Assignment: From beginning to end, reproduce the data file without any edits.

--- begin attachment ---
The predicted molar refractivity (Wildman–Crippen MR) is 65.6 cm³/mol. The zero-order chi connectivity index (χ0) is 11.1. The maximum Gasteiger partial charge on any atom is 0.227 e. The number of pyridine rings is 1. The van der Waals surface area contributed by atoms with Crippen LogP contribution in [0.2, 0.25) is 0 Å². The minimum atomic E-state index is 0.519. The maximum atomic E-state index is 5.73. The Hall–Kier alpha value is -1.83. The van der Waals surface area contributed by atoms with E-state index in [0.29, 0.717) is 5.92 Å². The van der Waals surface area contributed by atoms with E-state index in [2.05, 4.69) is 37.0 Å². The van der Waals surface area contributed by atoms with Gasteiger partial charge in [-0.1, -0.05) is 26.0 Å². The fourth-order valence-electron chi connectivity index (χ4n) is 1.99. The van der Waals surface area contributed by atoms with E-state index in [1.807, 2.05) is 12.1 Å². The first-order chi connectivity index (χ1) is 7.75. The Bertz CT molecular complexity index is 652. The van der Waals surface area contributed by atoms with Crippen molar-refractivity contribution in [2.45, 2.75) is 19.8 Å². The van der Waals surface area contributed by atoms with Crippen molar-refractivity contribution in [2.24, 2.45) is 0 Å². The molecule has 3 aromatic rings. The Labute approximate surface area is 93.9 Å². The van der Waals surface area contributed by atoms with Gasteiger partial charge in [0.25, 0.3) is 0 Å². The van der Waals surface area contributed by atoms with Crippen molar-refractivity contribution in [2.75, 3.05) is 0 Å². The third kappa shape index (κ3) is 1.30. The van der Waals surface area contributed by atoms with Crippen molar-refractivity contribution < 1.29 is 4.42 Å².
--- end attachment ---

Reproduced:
The predicted molar refractivity (Wildman–Crippen MR) is 65.6 cm³/mol. The zero-order chi connectivity index (χ0) is 11.1. The maximum Gasteiger partial charge on any atom is 0.227 e. The number of pyridine rings is 1. The van der Waals surface area contributed by atoms with Crippen LogP contribution in [0.2, 0.25) is 0 Å². The minimum atomic E-state index is 0.519. The maximum atomic E-state index is 5.73. The Hall–Kier alpha value is -1.83. The van der Waals surface area contributed by atoms with E-state index in [0.29, 0.717) is 5.92 Å². The van der Waals surface area contributed by atoms with E-state index in [2.05, 4.69) is 37.0 Å². The van der Waals surface area contributed by atoms with Gasteiger partial charge in [-0.1, -0.05) is 26.0 Å². The fourth-order valence-electron chi connectivity index (χ4n) is 1.99. The van der Waals surface area contributed by atoms with E-state index in [1.807, 2.05) is 12.1 Å². The first-order chi connectivity index (χ1) is 7.75. The Bertz CT molecular complexity index is 652. The van der Waals surface area contributed by atoms with Crippen molar-refractivity contribution in [2.45, 2.75) is 19.8 Å². The van der Waals surface area contributed by atoms with Crippen molar-refractivity contribution in [2.24, 2.45) is 0 Å². The molecule has 3 aromatic rings. The Labute approximate surface area is 93.9 Å². The van der Waals surface area contributed by atoms with Gasteiger partial charge in [0.25, 0.3) is 0 Å². The van der Waals surface area contributed by atoms with Crippen molar-refractivity contribution in [2.75, 3.05) is 0 Å². The third kappa shape index (κ3) is 1.30. The van der Waals surface area contributed by atoms with Crippen molar-refractivity contribution < 1.29 is 4.42 Å².